September 7, 2012 at 11:59 am

NLog MIDI Synth Is Not a Toy – Listen To Us Play It

nlog midi synth review sound sample

NLog MIDI Synth for iPhone, and its more expensive sibling, NLogSynthPro for iPad, will never be mistaken for novelty apps like those virtual drumsets or karaoke-to-Facebook type deals. These are real instruments that you can connect to Akai Workstations or any other MIDI device or app, and which allow you to sculpt new sounds with freedom. Developer tempo rubato even says they’re “stage safe.”

NLog MIDI Synth ($5) — among the first-ever synths for iOS — was designed with the look and functionality of modeling synthesizers. Anyone familiar with hardware gear like the microKORG should feel right at home with its pitchwheels, sliders, and other controls.

Knobs for cutoff, attack, release, and dry/wet signals are right up front, but for this app to really shine you’re going to need to get under the hood a little bit more than that. The factory soundbank patches are passable, but they’re really just starting points for your sonic exploration. By tweaking the app’s many settings, you’ll be able to adjust arpeggiators, delay, chorus, waveforms, and essentially everything else you would expect from a digital modeling synth — except this one only costs $5.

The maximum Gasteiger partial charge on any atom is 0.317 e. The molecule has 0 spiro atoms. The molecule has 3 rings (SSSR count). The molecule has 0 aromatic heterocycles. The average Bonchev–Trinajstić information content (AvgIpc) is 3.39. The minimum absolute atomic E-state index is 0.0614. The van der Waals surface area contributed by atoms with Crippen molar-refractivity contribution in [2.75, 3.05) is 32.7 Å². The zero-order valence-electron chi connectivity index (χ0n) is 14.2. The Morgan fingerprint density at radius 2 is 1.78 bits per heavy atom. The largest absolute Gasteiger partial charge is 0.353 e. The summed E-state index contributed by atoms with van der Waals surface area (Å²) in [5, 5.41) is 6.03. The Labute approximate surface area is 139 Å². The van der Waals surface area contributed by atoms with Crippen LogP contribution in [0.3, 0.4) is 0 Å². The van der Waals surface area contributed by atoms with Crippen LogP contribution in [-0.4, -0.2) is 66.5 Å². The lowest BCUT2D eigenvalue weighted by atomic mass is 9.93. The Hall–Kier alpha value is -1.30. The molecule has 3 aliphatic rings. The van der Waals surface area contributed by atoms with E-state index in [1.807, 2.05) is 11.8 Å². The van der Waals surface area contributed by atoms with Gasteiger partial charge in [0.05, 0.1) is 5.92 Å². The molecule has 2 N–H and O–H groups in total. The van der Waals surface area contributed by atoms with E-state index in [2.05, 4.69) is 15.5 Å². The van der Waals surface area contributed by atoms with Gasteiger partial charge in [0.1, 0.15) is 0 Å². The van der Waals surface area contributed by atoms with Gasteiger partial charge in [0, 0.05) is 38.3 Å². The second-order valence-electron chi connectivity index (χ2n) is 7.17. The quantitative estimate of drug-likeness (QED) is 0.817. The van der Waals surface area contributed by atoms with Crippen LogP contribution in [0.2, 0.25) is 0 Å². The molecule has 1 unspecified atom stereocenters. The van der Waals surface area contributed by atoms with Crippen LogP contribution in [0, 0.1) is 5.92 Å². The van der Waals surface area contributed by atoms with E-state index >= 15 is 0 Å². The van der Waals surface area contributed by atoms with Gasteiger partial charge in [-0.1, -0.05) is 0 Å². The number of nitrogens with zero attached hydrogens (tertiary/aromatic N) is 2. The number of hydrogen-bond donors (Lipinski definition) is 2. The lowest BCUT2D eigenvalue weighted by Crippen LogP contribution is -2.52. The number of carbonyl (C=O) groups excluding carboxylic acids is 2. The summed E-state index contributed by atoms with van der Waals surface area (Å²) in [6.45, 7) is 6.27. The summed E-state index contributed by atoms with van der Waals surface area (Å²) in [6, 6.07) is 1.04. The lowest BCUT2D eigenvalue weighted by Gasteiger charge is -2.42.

It even has an X/Y controller axis in the event you need a makeshift Kaoss Pad.

There is a tradeoff: The sound retains a bit of digital ‘tinniness’ when compared to true analog counterparts — but you can’t put those in your pocket. Considering the depth of functionality you get for a mere five bucks, we consider this a worthwhile app for both hobbyists and musicians with a serious interest in sound synthesis. When analog fetishists gladly pay over two hundred times the price of this app for an EDP Wasp that has far more limited parameters, why not treat yourself?

Before we get to our audio sample, we did have one bone to pick with NLog MIDI Synth: It took about a half an hour to transfer a minute-and-a-half WAV file out of the app via email using the record/export feature, is a lot. We expect that to get fixed in future updates.

Here’s a sound sample of what I was able to do after five minutes of familiarizing myself with this fun, powerful, relatively inexpensive synthesizer app: